Indian institution to work with Zim hospital
From Paidamoyo Chipunza, recently in INDIA
Fortis Healthcare Limited, one of India’s finest top class health institutions, is working on partnering a health institution in Zimbabwe as it seeks to bring health services closer to the people. Speaking to delegates who were attending the second Medical Travel Value summit during a visit to its flagship institution in Gurgaon, India, Fortis Memorial zonal director Dr Simmardeep Singh Gill said the development is expected to result in availability of some medical services that are not accessible in the country as well as restoring locals’ confidence in their health delivery system.
“We see people flying in for very small procedures such as stone removals, cataracts and gall bladders among others, not only because these services are not available in their countries but also because they do not have confidence in the delivery system of their countries,” said Dr Singh.
“So this development is aimed at bringing these services closer to the people so that they do not travel all the way to India except for high profile cases.” Dr Singh said they have no interest in building new health institutions. Instead, he added, they were looking at partnerships with already existing institutions in Zimbabwe.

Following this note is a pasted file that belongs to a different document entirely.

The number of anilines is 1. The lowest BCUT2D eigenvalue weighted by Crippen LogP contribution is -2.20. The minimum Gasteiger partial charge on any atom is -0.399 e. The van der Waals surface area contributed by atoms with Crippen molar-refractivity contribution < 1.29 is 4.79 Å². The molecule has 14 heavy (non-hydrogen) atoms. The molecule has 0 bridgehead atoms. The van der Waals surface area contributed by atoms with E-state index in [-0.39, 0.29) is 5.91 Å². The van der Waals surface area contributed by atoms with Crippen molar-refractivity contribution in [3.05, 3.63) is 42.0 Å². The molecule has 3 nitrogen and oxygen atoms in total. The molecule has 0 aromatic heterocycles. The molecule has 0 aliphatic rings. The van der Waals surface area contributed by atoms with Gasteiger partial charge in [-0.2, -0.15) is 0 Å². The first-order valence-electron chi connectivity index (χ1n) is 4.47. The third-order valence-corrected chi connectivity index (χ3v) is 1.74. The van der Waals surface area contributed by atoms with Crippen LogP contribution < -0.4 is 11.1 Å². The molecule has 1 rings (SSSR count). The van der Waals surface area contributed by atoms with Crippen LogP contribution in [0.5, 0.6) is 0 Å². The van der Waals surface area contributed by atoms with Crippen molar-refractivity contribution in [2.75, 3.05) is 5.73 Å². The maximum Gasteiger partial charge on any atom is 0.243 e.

“We are not looking at putting up collection centres where we transport patients to India and forth, we are looking at improving the capabilities of the existing clinical areas,” Dr Singh said.
He said his company already had partnerships in some African countries, where partnering institutions which were offering primary care were upgraded to tertiary care hospitals.
According to Dr Singh, such partnership usually see the partnering institution equipped with latest medical equipment. Although he could not reveal the name of the Zimbabwean private health institution they were working with, Dr Singh said they were looking forward to being in Zimbabwe before the end of 2017.
Elsewhere in Africa, Fortis has partnered with International Hospital Kampala in Uganda and three other health institutions in Nigeria. Apart from Zimbabwe, Fortis was also looking forward to partner with institutions in Zambia and Kenya among others.
Bulawayo-based medical healthcare facilitator Mr Vijay Mehta described Fortis’s gesture as a positive development considering the fact that many Zimbabweans were travelling to India for medical purposes, including procedures that can be done at home.
It is estimated that an average of 50 Zimbabwean patients travel to India every month for medical purposes.
“I think that is exactly the type of partnerships Zimbabwe is looking forward to so that our people do not travel these long distances even for simple procedures but also at the same time improving our healthcare delivery system,” said Mr Mehta.